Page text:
Understanding Evolving Lung Cancer Treatments - Episode 2
Kristie L. Kahl: Where do stand right now with current standard of treatment for non-small cell lung cancer?
Andrew Ciupek: It’s an exciting time for non-small cell lung cancer. We have a number of different therapeutic options. They fall into three main categories. The first is chemotherapy combinations, but we’ve also seen approval of immunotherapies, which are just drugs that help the immune system recognize and fight back against the cancer.
We’ve also seen a lot of targeted therapies, which are drugs that are directed toward specific mutations or changes that the cancer may have. Under all of these, we’ve seen a lot of approvals. I like to say in the past 10 years, we’ve seen more approvals for non-small cell lung cancer than we’ve seen in 30 years before that. I think it’s a really exciting time.
Kristie L. Kahl: How has genomic testing come into play for non-small cell lung cancer?
Andrew Ciupek: It’s become almost an essential part of non-small cell lung cancer treatment. The reason being, is because of the approval of targeted therapies that we’ve seen. Targeted therapies are drugs that are designed to attack cancer cells that have a specific mutation or change, but to know which targeted therapy drugs will be an option, we first need to know if you have one of those mutations or changes.
That is where biomarker testing comes into play. The doctor can do a test on your tumor and find out if you have mutations or changes, and if they match a targeted therapy, you can be started on that.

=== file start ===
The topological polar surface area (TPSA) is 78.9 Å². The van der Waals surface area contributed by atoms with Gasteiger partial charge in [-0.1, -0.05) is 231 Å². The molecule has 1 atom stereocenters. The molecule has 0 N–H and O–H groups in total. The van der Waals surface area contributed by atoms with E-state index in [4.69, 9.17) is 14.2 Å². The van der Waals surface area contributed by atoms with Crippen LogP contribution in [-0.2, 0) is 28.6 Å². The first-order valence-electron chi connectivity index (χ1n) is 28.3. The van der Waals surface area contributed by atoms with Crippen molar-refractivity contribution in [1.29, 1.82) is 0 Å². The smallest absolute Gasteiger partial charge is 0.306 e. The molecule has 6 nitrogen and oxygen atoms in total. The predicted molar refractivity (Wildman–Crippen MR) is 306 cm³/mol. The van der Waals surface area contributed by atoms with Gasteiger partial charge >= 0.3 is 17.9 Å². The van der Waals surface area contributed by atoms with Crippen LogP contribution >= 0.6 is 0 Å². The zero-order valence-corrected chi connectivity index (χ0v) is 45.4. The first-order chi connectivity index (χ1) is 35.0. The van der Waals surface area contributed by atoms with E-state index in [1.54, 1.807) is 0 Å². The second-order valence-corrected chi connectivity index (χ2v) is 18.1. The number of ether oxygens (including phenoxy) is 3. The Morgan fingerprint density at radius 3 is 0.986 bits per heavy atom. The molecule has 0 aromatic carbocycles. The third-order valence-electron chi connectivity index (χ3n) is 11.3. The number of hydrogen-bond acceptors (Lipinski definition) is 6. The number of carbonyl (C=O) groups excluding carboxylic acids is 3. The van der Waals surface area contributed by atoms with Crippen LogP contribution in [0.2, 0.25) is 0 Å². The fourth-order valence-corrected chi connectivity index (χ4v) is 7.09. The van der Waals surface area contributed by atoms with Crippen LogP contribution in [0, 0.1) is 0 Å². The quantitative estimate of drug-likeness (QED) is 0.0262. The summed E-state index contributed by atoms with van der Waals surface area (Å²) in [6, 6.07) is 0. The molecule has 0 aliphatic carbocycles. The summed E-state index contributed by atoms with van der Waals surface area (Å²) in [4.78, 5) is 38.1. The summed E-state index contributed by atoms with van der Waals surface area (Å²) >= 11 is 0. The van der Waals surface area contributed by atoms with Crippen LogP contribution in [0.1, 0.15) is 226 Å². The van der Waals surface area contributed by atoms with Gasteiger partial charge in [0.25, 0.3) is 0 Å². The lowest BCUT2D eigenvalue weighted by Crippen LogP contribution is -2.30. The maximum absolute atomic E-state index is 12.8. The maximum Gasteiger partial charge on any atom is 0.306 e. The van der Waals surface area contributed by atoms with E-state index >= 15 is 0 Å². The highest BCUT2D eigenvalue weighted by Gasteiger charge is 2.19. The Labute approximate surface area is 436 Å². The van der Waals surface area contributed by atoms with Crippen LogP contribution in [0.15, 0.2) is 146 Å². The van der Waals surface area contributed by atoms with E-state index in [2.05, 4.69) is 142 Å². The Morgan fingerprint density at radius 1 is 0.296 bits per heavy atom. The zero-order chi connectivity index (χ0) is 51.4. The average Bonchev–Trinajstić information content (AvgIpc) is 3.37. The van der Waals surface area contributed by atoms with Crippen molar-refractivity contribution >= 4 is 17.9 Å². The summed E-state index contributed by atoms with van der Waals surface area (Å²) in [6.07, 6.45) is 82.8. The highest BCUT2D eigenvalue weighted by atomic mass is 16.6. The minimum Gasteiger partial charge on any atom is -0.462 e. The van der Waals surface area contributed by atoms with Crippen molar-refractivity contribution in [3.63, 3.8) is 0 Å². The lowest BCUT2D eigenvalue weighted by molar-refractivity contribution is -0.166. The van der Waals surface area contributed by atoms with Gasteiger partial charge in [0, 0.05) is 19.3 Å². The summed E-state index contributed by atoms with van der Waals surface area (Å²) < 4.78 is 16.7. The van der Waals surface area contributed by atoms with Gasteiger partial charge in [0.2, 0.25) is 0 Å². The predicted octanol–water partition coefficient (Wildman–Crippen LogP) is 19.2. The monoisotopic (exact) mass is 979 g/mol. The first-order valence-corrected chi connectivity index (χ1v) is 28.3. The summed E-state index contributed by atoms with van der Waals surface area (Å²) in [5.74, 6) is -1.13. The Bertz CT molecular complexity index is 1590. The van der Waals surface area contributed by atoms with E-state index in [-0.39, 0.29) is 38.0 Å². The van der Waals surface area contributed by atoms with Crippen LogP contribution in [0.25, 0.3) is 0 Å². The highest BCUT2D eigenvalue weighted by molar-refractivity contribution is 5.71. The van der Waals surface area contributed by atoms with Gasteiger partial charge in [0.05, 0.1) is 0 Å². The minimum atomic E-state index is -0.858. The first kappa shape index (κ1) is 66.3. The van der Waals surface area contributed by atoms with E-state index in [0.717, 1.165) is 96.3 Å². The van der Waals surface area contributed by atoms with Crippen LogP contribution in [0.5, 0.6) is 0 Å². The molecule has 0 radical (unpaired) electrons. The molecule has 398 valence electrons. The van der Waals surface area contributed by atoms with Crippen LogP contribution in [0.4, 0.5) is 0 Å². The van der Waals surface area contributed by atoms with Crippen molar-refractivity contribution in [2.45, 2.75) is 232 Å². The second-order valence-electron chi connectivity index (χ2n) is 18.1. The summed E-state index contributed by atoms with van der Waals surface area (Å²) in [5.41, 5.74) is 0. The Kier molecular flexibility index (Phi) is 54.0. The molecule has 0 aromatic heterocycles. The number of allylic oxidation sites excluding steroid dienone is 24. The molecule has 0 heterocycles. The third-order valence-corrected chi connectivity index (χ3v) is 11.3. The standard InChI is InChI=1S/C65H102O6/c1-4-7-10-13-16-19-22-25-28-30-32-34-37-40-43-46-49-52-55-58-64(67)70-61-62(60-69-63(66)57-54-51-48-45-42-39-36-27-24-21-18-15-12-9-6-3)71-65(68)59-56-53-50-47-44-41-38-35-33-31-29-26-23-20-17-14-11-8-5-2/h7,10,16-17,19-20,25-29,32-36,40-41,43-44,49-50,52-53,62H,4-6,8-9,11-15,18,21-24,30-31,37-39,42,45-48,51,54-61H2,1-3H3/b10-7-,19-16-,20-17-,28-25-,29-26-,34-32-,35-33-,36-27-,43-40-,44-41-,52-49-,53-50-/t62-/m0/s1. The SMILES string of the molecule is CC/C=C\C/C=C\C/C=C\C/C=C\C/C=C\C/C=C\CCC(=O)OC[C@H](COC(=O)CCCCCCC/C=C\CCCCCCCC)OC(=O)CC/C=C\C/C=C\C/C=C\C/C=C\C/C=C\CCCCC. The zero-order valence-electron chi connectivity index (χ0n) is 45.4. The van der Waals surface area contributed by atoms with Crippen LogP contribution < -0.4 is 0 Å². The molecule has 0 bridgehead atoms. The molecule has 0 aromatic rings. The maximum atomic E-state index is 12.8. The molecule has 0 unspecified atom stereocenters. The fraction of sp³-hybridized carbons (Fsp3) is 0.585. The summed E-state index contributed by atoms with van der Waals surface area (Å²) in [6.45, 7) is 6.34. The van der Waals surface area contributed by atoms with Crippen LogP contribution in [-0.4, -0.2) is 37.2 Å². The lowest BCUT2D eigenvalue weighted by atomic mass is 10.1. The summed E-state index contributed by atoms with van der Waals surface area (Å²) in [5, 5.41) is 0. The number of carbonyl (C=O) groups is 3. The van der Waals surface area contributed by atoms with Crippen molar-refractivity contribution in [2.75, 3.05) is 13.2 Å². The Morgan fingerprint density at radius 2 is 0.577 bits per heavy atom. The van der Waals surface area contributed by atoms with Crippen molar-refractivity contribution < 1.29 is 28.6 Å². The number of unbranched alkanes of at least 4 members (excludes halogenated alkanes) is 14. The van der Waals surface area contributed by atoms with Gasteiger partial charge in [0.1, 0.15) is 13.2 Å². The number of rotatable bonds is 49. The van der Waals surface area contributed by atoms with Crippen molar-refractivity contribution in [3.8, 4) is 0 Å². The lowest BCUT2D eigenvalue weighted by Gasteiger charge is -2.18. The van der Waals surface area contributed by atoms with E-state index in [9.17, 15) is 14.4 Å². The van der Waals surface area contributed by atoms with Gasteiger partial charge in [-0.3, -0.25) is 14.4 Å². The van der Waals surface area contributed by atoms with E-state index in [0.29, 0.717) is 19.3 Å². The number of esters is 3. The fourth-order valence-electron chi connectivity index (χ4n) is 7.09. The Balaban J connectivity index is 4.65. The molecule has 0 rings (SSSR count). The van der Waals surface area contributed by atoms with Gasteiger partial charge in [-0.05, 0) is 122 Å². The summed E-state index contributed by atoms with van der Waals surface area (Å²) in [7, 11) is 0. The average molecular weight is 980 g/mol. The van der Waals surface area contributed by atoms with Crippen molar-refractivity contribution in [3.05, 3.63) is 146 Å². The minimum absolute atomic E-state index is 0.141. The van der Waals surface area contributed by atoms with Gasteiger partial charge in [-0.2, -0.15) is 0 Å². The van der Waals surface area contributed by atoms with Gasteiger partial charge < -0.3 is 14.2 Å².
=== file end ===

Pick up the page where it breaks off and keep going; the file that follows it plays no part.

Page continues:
That’s really important because a lot of the research we have around targeted therapies shows that if you have a mutation or change that matches a targeted therapy, that is really a better therapeutic option for you in many cases then even things like immunotherapy or chemotherapy. So, without molecular testing you may not be able to know whether you are receiving a treatment that may really work for you. So, we tell everyone it is really important to have that conversation and make sure you’ve gotten biomarker testing.
Kristie L. Kahl: If you were already diagnosed, should you have your tumor tested?
Andrew Ciupek: We can do biomarker testing in multiple ways. A lot of biomarker testing is done on biopsy tumor tissue, but actually, testing can be done with the blood now. They call it a liquid biopsy, or blood-based testing. It can help patients who have been diagnosed or maybe have started their treatment because, sometimes a second biopsy is hard to do or it’s not feasible, so blood-based testing can be done at any time during treatment.
In fact, there is a case, even if you have not received molecular testing at diagnosis or you have already had testing before, getting to test again, particularly if you are on a therapeutic option that maybe isn’t working as well for you anymore. Sometimes the cancer can change, and new changes or mutations can appear, especially when a therapy no longer seems to be working. It’s not just a one-and-done kind of thing. You always want to be talking about whether there is a case of getting testing again could be good. It can always inform your treatment decisions throughout.
Kristie L. Kahl: Can you give some examples of biomarkers and their targeted therapies?